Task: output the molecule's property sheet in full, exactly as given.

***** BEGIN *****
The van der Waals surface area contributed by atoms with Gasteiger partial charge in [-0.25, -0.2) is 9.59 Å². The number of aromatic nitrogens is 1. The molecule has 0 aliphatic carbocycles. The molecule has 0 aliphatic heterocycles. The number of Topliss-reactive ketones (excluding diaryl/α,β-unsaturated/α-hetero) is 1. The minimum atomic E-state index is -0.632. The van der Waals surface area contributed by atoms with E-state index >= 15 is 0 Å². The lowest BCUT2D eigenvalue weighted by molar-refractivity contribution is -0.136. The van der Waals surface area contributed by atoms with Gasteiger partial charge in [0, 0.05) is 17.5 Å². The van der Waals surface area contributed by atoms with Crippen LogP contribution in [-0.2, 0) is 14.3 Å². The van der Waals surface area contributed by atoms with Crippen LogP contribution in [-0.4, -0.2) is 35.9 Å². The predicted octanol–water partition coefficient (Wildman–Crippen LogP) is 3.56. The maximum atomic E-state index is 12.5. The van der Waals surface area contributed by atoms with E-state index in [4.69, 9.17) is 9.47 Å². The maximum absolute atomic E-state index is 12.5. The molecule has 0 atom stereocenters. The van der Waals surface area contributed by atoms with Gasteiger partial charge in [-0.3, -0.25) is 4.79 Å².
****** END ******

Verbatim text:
The van der Waals surface area contributed by atoms with Gasteiger partial charge in [-0.25, -0.2) is 9.59 Å². The number of aromatic nitrogens is 1. The molecule has 0 aliphatic carbocycles. The molecule has 0 aliphatic heterocycles. The number of Topliss-reactive ketones (excluding diaryl/α,β-unsaturated/α-hetero) is 1. The minimum atomic E-state index is -0.632. The van der Waals surface area contributed by atoms with E-state index >= 15 is 0 Å². The lowest BCUT2D eigenvalue weighted by molar-refractivity contribution is -0.136. The van der Waals surface area contributed by atoms with Gasteiger partial charge in [0, 0.05) is 17.5 Å². The van der Waals surface area contributed by atoms with Crippen LogP contribution in [-0.2, 0) is 14.3 Å². The van der Waals surface area contributed by atoms with Crippen LogP contribution in [-0.4, -0.2) is 35.9 Å². The predicted octanol–water partition coefficient (Wildman–Crippen LogP) is 3.56. The maximum atomic E-state index is 12.5. The van der Waals surface area contributed by atoms with E-state index in [4.69, 9.17) is 9.47 Å². The maximum absolute atomic E-state index is 12.5. The molecule has 0 atom stereocenters. The van der Waals surface area contributed by atoms with Gasteiger partial charge in [-0.3, -0.25) is 4.79 Å².